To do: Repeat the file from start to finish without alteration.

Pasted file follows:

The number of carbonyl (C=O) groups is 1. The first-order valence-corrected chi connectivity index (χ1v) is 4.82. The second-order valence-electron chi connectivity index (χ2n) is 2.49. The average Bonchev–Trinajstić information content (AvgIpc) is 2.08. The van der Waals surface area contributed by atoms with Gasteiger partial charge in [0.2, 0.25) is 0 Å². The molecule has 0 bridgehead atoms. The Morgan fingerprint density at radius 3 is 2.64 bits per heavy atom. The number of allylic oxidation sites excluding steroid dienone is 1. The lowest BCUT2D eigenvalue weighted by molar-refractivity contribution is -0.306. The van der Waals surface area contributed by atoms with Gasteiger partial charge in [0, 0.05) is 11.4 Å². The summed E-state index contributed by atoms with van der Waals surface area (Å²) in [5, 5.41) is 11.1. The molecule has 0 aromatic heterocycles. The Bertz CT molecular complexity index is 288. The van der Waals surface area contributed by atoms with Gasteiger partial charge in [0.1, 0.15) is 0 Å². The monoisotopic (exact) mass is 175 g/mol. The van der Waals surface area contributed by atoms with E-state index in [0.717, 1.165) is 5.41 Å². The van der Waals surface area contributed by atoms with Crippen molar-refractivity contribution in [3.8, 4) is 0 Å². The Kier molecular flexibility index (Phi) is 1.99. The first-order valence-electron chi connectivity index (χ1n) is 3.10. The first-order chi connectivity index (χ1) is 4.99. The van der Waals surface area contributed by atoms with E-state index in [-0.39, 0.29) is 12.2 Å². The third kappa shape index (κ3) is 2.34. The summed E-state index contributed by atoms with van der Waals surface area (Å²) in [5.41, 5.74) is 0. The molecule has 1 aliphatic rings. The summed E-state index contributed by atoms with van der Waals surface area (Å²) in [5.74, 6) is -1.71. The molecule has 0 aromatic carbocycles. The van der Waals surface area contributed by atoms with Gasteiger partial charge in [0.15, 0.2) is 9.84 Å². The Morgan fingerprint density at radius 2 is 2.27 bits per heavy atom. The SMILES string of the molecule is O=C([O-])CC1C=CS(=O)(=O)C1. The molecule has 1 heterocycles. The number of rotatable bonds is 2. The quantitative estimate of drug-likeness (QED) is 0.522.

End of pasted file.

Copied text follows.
The number of carbonyl (C=O) groups is 1. The first-order valence-corrected chi connectivity index (χ1v) is 4.82. The second-order valence-electron chi connectivity index (χ2n) is 2.49. The average Bonchev–Trinajstić information content (AvgIpc) is 2.08. The van der Waals surface area contributed by atoms with Gasteiger partial charge in [0.2, 0.25) is 0 Å². The molecule has 0 bridgehead atoms. The Morgan fingerprint density at radius 3 is 2.64 bits per heavy atom. The number of allylic oxidation sites excluding steroid dienone is 1. The lowest BCUT2D eigenvalue weighted by molar-refractivity contribution is -0.306. The van der Waals surface area contributed by atoms with Gasteiger partial charge in [0, 0.05) is 11.4 Å². The summed E-state index contributed by atoms with van der Waals surface area (Å²) in [5, 5.41) is 11.1. The molecule has 0 aromatic heterocycles. The Bertz CT molecular complexity index is 288. The van der Waals surface area contributed by atoms with Gasteiger partial charge in [0.1, 0.15) is 0 Å². The monoisotopic (exact) mass is 175 g/mol. The van der Waals surface area contributed by atoms with E-state index in [0.717, 1.165) is 5.41 Å². The van der Waals surface area contributed by atoms with Crippen molar-refractivity contribution in [3.8, 4) is 0 Å². The Kier molecular flexibility index (Phi) is 1.99. The first-order valence-electron chi connectivity index (χ1n) is 3.10. The first-order chi connectivity index (χ1) is 4.99. The van der Waals surface area contributed by atoms with E-state index in [-0.39, 0.29) is 12.2 Å². The third kappa shape index (κ3) is 2.34. The summed E-state index contributed by atoms with van der Waals surface area (Å²) in [5.41, 5.74) is 0. The molecule has 1 aliphatic rings. The summed E-state index contributed by atoms with van der Waals surface area (Å²) in [5.74, 6) is -1.71. The molecule has 0 aromatic carbocycles. The van der Waals surface area contributed by atoms with Gasteiger partial charge in [0.15, 0.2) is 9.84 Å². The Morgan fingerprint density at radius 2 is 2.27 bits per heavy atom. The SMILES string of the molecule is O=C([O-])CC1C=CS(=O)(=O)C1. The molecule has 1 heterocycles. The number of rotatable bonds is 2. The quantitative estimate of drug-likeness (QED) is 0.522.